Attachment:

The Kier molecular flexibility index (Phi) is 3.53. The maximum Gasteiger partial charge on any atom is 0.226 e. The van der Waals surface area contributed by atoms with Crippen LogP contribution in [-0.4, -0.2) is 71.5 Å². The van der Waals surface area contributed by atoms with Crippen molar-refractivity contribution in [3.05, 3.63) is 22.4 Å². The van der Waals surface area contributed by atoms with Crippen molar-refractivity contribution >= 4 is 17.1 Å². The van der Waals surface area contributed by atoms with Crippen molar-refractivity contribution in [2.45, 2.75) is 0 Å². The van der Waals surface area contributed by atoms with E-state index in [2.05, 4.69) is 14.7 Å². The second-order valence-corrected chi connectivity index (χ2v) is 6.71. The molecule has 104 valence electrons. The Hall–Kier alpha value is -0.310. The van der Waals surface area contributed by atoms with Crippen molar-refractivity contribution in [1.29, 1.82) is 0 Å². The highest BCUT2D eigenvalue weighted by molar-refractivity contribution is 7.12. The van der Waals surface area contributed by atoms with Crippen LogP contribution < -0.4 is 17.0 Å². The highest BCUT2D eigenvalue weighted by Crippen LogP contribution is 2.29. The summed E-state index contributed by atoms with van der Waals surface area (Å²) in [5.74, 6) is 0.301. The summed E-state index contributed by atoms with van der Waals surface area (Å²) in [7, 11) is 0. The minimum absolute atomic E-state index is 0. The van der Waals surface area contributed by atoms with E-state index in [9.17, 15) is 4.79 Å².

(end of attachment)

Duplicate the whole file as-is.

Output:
The Kier molecular flexibility index (Phi) is 3.53. The maximum Gasteiger partial charge on any atom is 0.226 e. The van der Waals surface area contributed by atoms with Crippen LogP contribution in [-0.4, -0.2) is 71.5 Å². The van der Waals surface area contributed by atoms with Crippen molar-refractivity contribution in [3.05, 3.63) is 22.4 Å². The van der Waals surface area contributed by atoms with Crippen molar-refractivity contribution >= 4 is 17.1 Å². The van der Waals surface area contributed by atoms with Crippen molar-refractivity contribution in [2.45, 2.75) is 0 Å². The van der Waals surface area contributed by atoms with E-state index in [2.05, 4.69) is 14.7 Å². The second-order valence-corrected chi connectivity index (χ2v) is 6.71. The molecule has 104 valence electrons. The Hall–Kier alpha value is -0.310. The van der Waals surface area contributed by atoms with Crippen molar-refractivity contribution in [1.29, 1.82) is 0 Å². The highest BCUT2D eigenvalue weighted by molar-refractivity contribution is 7.12. The van der Waals surface area contributed by atoms with Crippen LogP contribution < -0.4 is 17.0 Å². The highest BCUT2D eigenvalue weighted by Crippen LogP contribution is 2.29. The summed E-state index contributed by atoms with van der Waals surface area (Å²) in [5.74, 6) is 0.301. The summed E-state index contributed by atoms with van der Waals surface area (Å²) in [7, 11) is 0. The minimum absolute atomic E-state index is 0. The van der Waals surface area contributed by atoms with E-state index in [9.17, 15) is 4.79 Å².